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I think my wife suffered a concussion – how do we approach our doctor? Add to ...

The question

About three years ago my wife slipped on some ice, fell backward and hit her head quite hard. We got her up, waited for any signs of dizziness, confusion, problems with her sight and unusual thought activity. She seemed fine. However, lately, we have noticed her ability to concentrate has lessened and her memory is worse. [She is working on a master’s degree]. How should we present the case to our doctor?

The answer

Losing consciousness is not required to sustain a concussion. So, your wife may have suffered a concussion, which is a brain injury. It would have been ideal for her to see the family doctor soon after the fall.

“We want every concussed person to see a medical doctor,” according to renowned concussion expert Charles Tator, professor of neurosurgery at University of Toronto.

With athletes, there are six steps to return to play. With students, like your wife, it is more complicated but generally, it involves monitoring, a plan to go slow and to not dive right back into her normal activities.

“We want people to rest cognitively and physically after a concussion,” added Dr. Tator, founder of ThinkFirst Canada. “We feel you get the best recovery if you follow a graduated program, after a concussion.”

Experts are now seeing patients, such as your wife, who can pinpoint a decline in mental function to a specific event. Some have not just one but several head injuries and a subsequent mental decline. Although such a decline can happen after a single concussion, it is more frequent after multiple ones, said Dr. Tator.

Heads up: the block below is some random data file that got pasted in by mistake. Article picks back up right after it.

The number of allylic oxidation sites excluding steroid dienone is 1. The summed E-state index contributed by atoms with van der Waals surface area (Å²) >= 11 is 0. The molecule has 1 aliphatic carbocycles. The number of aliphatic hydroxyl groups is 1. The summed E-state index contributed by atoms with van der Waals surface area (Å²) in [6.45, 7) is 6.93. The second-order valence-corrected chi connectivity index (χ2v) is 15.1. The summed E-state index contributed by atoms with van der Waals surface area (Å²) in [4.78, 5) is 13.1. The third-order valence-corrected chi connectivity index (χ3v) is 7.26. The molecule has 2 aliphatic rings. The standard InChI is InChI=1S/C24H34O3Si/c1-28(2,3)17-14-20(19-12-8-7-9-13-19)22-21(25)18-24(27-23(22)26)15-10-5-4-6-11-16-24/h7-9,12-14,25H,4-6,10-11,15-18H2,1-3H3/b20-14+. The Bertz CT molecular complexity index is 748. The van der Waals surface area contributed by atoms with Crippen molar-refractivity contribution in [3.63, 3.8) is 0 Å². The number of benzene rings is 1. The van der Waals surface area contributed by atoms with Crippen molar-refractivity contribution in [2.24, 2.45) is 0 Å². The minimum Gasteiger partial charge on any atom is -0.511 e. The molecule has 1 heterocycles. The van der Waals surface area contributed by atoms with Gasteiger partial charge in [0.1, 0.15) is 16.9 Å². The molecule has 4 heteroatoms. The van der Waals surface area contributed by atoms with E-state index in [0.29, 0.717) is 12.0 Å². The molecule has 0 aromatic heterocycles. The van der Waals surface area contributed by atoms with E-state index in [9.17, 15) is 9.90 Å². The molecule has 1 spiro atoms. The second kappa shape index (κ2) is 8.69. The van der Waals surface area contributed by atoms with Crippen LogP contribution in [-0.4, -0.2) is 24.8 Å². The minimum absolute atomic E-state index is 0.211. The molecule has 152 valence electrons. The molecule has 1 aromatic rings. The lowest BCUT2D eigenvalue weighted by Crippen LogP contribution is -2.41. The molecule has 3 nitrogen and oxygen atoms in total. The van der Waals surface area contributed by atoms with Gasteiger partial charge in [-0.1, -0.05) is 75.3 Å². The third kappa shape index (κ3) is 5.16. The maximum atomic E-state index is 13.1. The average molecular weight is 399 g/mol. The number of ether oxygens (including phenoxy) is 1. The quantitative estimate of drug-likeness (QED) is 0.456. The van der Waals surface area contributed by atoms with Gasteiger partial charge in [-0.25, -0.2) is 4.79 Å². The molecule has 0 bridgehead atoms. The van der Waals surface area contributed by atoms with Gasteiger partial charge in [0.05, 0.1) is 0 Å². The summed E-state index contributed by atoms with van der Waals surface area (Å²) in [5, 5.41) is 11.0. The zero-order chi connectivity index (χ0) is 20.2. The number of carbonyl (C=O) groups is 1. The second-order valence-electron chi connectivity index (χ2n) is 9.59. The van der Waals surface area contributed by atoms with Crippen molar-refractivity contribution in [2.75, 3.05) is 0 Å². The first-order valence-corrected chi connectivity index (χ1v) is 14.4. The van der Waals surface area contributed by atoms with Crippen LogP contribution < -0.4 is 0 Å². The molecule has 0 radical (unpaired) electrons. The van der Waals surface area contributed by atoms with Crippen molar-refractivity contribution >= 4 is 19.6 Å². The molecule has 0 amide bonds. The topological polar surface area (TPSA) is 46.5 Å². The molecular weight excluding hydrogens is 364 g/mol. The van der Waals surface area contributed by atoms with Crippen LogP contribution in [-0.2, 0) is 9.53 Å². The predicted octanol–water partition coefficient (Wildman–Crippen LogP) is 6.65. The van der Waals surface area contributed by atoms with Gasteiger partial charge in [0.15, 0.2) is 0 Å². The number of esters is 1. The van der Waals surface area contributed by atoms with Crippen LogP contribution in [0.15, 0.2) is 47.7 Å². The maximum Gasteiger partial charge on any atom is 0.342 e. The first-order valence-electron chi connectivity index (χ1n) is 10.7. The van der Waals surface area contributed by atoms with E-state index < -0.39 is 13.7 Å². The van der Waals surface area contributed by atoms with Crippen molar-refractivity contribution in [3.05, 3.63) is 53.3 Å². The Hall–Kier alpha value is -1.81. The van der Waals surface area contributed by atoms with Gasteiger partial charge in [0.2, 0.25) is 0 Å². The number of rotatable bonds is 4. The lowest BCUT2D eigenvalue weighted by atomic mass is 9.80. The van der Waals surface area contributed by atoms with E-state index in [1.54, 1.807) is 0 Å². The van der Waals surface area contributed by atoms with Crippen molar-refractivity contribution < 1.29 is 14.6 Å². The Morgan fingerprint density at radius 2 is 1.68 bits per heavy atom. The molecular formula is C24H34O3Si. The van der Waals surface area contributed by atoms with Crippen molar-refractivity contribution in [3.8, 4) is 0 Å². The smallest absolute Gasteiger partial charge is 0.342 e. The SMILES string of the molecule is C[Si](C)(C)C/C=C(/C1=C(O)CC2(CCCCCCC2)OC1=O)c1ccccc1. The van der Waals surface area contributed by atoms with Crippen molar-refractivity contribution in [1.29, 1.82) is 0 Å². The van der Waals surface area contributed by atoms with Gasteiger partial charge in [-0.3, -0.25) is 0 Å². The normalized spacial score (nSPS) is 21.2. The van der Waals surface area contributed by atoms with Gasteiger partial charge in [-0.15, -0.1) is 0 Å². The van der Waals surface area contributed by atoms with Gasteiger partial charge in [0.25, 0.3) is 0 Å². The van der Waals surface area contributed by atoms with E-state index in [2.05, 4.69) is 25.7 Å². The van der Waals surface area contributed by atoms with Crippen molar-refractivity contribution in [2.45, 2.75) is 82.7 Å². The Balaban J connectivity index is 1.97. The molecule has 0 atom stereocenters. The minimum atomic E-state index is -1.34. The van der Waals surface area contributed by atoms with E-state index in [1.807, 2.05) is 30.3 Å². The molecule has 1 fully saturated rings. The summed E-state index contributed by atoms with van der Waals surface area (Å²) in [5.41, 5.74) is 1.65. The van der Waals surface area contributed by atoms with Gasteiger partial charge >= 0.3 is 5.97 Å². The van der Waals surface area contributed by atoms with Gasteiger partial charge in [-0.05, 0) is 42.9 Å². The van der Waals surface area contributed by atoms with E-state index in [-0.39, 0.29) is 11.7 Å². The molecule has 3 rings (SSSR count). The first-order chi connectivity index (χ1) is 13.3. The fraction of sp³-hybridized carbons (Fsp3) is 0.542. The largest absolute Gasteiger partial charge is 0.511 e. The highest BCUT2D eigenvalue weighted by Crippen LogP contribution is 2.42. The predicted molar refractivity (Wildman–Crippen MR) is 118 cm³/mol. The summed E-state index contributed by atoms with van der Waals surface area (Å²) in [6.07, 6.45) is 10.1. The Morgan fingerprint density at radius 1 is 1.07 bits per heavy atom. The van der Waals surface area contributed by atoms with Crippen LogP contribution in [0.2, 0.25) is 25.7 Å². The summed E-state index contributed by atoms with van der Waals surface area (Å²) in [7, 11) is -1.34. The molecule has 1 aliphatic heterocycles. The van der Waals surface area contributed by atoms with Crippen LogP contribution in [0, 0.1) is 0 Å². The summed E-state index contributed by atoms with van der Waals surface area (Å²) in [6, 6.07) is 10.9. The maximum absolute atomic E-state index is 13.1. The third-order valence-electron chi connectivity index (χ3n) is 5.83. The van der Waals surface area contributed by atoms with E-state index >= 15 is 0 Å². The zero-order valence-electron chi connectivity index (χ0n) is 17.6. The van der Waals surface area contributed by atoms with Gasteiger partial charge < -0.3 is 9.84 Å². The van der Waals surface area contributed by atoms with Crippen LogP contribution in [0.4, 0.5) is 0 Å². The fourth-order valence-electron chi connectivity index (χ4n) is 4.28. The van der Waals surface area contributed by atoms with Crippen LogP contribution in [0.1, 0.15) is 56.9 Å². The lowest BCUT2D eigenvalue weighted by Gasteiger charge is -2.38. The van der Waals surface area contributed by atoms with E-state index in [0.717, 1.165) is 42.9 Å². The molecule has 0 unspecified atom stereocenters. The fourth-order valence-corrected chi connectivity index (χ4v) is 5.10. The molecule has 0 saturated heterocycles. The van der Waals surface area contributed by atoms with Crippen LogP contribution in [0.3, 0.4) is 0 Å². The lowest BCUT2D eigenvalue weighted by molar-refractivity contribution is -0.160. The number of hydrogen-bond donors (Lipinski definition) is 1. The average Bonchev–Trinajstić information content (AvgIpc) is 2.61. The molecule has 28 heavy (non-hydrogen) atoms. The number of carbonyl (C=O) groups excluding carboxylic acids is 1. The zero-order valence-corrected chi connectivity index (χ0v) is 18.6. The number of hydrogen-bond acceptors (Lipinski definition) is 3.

“We are more vigorous now in wanting to investigate people who have experienced mental decline,” he said.

Some mental decline is normal as people age and it can vary for each person. Some experience decline in their 50s and 60s, while others not until their 80s or 90s.

You mentioned your wife was in school. Learning new material and trying to commit it to memory are two functions that a concussion can affect years down the road.

The go-to specialist for this is a neurologist, who typically works as part of a team. For people like your wife, a series of neuropsychological tests that look at memory, concentration, and speed of mental process would likely be ordered, that would be performed and interpreted by a neuropsychologist. In addition, the neurologist would probably want to take a picture of your wife’s brain with an MRI scanner, according to Dr. Tator.

While concussions are not visible on an MRI, it may be important to have the scan to diagnose other conditions that could potentially be giving your wife these symptoms.

It’s for that reason, I suggest your wife go to her family doctor and request – even insist, if need be – on being referred to a neurologist.

The Patient Navigator is a column that answers reader questions on how to navigate our health-care system. Send your questions to patient@globeandmail.com.


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